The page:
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Heterozygous plants with red flowers (descendants of plants with red and white flowers) should have, according to Mendel's law, descendants in the proportion $3:1$ (plants with red flowers: plant with white flowers). In a crossing experiment we get 20 descendants with red flowers and 3 descendants with white flowers. Does this result confirm or contradict the theory?

My attempt

This is binomial, because we have either red or white, in

$H_0 : \pi = \dfrac{3}{4}$

$H_1 : \pi \neq \dfrac{3}{4}$ (two-sided)

We can use a graphing calculator with the option binomcdf:

$P (x \geq 20 | n = 23 , p = \dfrac{3}{4}) \approx 0.137$

$0.137 > \dfrac{1}{2} \alpha $, so $H_0$ is not rejected, Mendel's laws hold.

Have I done this correct? Keep in mind, this is just very basic statistics, I know that if you go deeper into this you can find more accurate ways, but is the main idea behind this correct?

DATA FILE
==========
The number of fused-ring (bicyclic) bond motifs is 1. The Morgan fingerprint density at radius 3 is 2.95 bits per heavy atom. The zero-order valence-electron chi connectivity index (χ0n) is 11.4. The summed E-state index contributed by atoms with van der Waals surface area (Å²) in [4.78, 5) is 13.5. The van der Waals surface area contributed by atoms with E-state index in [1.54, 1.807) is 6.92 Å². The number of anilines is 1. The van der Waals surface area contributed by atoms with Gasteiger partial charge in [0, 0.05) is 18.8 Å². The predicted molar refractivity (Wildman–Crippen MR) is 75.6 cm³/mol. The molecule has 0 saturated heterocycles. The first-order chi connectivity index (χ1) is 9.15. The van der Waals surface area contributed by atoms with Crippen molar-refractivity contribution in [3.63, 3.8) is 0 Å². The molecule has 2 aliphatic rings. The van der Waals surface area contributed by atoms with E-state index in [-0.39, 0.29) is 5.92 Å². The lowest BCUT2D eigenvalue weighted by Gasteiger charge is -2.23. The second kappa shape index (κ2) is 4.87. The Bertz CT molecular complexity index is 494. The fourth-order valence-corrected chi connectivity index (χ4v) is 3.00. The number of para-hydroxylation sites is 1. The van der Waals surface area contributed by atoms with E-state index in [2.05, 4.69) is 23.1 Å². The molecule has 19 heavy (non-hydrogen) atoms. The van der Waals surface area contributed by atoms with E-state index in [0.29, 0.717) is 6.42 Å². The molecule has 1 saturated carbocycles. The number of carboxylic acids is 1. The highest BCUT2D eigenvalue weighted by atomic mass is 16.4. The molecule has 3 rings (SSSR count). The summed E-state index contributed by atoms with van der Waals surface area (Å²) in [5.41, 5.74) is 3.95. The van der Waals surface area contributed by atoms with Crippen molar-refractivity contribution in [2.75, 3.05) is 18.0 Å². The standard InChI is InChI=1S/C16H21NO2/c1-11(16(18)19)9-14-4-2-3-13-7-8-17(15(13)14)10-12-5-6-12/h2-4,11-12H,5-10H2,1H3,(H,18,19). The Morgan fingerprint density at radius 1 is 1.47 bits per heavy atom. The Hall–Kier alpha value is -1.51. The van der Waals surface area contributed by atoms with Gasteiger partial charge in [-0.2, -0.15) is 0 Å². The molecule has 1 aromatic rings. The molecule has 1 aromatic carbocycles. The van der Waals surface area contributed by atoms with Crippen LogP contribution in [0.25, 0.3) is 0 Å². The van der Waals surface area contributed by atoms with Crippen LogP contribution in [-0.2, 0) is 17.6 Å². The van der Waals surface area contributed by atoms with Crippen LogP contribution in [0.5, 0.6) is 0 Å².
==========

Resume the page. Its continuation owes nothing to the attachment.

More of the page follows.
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up vote 0 down vote accepted

Here is a sample hypothesis test at the $10\%$ significance level ($\alpha=0.10$) for your data. Firstly, as you have done you state your null and alternative hypotheses: $H_{0}: p = \frac{3}{4}$, $H_{1}: p\not=\frac{3}{4}$, where $p$ is the proportion of red flowers to white flowers.

Under our null hypothesis, we have the distribution $X\sim B(23,\frac{3}{4})$. A reasonable approximation to this distribution would be $X_{\sim}\stackrel{\text{approx}}{\sim}\mathcal{N}(\frac{69}{4},\frac{69}{16})$.

We now find the probability of $X\geq20$:

$$\begin{align*}P(X\geq20)&\approx P(X_{\sim}\geq19.5) \\ &\approx 1-P(X_{\sim}\leq19.5) \\ &\approx 1-P(Z\leq\frac{19.5-17.25}{\sqrt{4.3125}}) \\ &\approx 1-\Phi(1.083) \\ &\approx 1-0.8606=0.1394>0.05\end{align*}$$

As you can see the approximation yielded a result very similar to the actual distribution (with an absolute error of $+0.0024$).

Therefore we can accept $H_{0}$, i.e. there is insufficient evidence at the $10\%$ significance level to reject Mendel's theory.

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